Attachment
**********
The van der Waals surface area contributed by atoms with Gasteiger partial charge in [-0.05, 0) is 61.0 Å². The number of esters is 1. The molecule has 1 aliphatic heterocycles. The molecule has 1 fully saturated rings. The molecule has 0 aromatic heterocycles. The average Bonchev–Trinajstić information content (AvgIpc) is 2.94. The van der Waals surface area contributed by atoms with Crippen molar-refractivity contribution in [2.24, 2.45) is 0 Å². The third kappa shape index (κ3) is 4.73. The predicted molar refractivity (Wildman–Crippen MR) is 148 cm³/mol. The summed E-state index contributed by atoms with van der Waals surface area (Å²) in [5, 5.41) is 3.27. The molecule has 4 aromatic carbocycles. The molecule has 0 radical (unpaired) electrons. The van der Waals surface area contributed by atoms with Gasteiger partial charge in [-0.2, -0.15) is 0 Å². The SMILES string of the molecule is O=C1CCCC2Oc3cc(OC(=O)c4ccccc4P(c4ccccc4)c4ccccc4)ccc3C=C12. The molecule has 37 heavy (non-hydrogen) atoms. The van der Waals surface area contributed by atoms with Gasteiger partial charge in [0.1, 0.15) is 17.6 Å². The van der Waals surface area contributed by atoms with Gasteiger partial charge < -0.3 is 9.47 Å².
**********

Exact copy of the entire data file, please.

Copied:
The van der Waals surface area contributed by atoms with Gasteiger partial charge in [-0.05, 0) is 61.0 Å². The number of esters is 1. The molecule has 1 aliphatic heterocycles. The molecule has 1 fully saturated rings. The molecule has 0 aromatic heterocycles. The average Bonchev–Trinajstić information content (AvgIpc) is 2.94. The van der Waals surface area contributed by atoms with Crippen molar-refractivity contribution in [2.24, 2.45) is 0 Å². The third kappa shape index (κ3) is 4.73. The predicted molar refractivity (Wildman–Crippen MR) is 148 cm³/mol. The summed E-state index contributed by atoms with van der Waals surface area (Å²) in [5, 5.41) is 3.27. The molecule has 4 aromatic carbocycles. The molecule has 0 radical (unpaired) electrons. The van der Waals surface area contributed by atoms with Gasteiger partial charge in [-0.2, -0.15) is 0 Å². The SMILES string of the molecule is O=C1CCCC2Oc3cc(OC(=O)c4ccccc4P(c4ccccc4)c4ccccc4)ccc3C=C12. The molecule has 37 heavy (non-hydrogen) atoms. The van der Waals surface area contributed by atoms with Gasteiger partial charge in [0.1, 0.15) is 17.6 Å². The van der Waals surface area contributed by atoms with Gasteiger partial charge < -0.3 is 9.47 Å².